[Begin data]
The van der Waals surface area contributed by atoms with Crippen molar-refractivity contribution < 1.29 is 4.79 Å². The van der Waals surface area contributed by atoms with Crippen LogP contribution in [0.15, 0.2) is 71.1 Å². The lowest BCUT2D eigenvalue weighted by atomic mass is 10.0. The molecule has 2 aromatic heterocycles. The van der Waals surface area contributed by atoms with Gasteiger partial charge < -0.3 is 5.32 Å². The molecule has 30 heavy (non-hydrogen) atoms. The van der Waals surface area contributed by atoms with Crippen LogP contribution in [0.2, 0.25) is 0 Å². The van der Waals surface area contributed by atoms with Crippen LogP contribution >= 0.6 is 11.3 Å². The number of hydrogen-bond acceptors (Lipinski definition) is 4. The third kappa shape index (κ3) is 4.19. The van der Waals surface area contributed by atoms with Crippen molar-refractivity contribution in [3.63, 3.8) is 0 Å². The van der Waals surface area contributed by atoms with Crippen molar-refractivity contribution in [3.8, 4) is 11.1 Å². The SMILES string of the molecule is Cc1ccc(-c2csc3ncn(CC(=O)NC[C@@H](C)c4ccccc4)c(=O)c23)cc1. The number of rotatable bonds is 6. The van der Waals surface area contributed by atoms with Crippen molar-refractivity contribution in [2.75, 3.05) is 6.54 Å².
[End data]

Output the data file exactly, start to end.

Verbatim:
The van der Waals surface area contributed by atoms with Crippen molar-refractivity contribution < 1.29 is 4.79 Å². The van der Waals surface area contributed by atoms with Crippen LogP contribution in [0.15, 0.2) is 71.1 Å². The lowest BCUT2D eigenvalue weighted by atomic mass is 10.0. The molecule has 2 aromatic heterocycles. The van der Waals surface area contributed by atoms with Gasteiger partial charge < -0.3 is 5.32 Å². The molecule has 30 heavy (non-hydrogen) atoms. The van der Waals surface area contributed by atoms with Crippen LogP contribution in [0.2, 0.25) is 0 Å². The van der Waals surface area contributed by atoms with Crippen LogP contribution >= 0.6 is 11.3 Å². The number of hydrogen-bond acceptors (Lipinski definition) is 4. The third kappa shape index (κ3) is 4.19. The van der Waals surface area contributed by atoms with Crippen molar-refractivity contribution in [3.63, 3.8) is 0 Å². The van der Waals surface area contributed by atoms with Crippen molar-refractivity contribution in [3.8, 4) is 11.1 Å². The SMILES string of the molecule is Cc1ccc(-c2csc3ncn(CC(=O)NC[C@@H](C)c4ccccc4)c(=O)c23)cc1. The number of rotatable bonds is 6. The van der Waals surface area contributed by atoms with Crippen molar-refractivity contribution in [2.75, 3.05) is 6.54 Å².